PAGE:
I can honestly say get a lot from your photo contributions. :biggrin:

You forgot a word in this sentence.

Disgusting. :angry:


/Kidding. Sorry. :wub:
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#137 fifi

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Posted 26 June 2004 - 05:39 AM

On Ellen's last posted shot, I really like the way the blue border of the plate guides your eyes. I'm not sure if her role in that situation allowed her to choose the plate, but to steal a phrase we've used elsewhere here... it makes it pop.

I agree on the blue border. Ellen may not have been able to choose the plate, but she had the great good sense to spot the opportunity. Maybe not consciously, because she obviously has "the eye", but she spotted it nonetheless.

I started into photography about 30 years ago when the kids were little. Then I got into botanical subjects that dragged me into the world of macro. Now, because of eGullet dammit :biggrin: , that has extended to food. One thing that happens with me, when I have a camera with me, is that I look at things differently. I now notice how lovely those bits of red pepper are in that salad, or how deliciously that texture of the refried beans makes my mouth water :laugh: . So far, the obsession hasn't led me into cooking for the camera, yet. But, maybe my plating will improve. I have never been much on photographing people (my kids excepted), but Jason's shot of Ed Williams is changing my mind. What a story is in that picture! I need to start trying to develop "an eye" for such opportunities.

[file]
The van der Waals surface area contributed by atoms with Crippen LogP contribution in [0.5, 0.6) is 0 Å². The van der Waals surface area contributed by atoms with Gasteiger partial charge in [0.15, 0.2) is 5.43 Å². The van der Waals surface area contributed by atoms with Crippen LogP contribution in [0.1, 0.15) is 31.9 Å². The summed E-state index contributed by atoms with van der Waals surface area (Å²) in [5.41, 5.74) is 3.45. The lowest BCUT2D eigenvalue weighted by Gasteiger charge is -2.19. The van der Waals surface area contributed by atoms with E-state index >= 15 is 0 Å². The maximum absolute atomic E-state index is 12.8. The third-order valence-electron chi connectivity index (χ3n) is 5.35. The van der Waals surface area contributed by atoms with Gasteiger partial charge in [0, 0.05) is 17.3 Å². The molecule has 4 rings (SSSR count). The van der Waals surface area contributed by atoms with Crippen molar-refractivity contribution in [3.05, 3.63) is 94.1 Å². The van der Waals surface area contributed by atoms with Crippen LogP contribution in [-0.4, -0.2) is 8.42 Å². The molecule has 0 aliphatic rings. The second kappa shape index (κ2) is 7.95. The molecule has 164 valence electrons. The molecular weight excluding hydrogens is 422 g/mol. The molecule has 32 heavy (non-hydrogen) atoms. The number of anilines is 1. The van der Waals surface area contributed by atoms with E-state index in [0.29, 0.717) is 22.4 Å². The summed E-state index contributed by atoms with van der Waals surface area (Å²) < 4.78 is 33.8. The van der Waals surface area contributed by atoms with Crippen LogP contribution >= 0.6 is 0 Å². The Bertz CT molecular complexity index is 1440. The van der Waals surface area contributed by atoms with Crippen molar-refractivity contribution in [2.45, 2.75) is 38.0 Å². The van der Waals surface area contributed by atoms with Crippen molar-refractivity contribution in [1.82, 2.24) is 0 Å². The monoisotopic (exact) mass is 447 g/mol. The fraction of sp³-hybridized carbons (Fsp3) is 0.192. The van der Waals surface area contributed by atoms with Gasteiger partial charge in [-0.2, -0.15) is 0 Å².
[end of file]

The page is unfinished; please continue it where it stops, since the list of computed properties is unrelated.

All I am saying is that it ain't all technical, folks.
Linda LaRose aka "fifi"

"Having spent most of my life searching for truth in the excitement of science, I am now in search of the perfectly seared foie gras without any sweet glop." Linda LaRose

#138 fifi

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Posted 26 June 2004 - 06:33 AM

This is like trying to put a t-shirt on an octopus, so many things to do all at once!

OK... I have been rereading this thread and have now identified my favorite phrase therein. Brilliant! :laugh:
Linda LaRose aka "fifi"

"Having spent most of my life searching for truth in the excitement of science, I am now in search of the perfectly seared foie gras without any sweet glop." Linda LaRose

#139 robyn

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Posted 26 June 2004 - 06:43 AM

edited to reply to robyn -- I am willing to cede the choice of photo topics to the crowd, let's hear a few more opinions before we go one way or another. One option could be to have fruit as just the first round subject, to get people warmed up.

That was my idea - to start with fruit the first week - and then get increasingly complex. Gotta learn to walk before you learn to run. Guess the idea kind of got lost in the food fight last night. FWIW - I have Photoshop elements - but I never did all that much with it because my last computer didn't have enough RAM. Just got a new computer with more RAM - so I'm up for learning (either here or on my own). Robyn

#140 Ellen Shapiro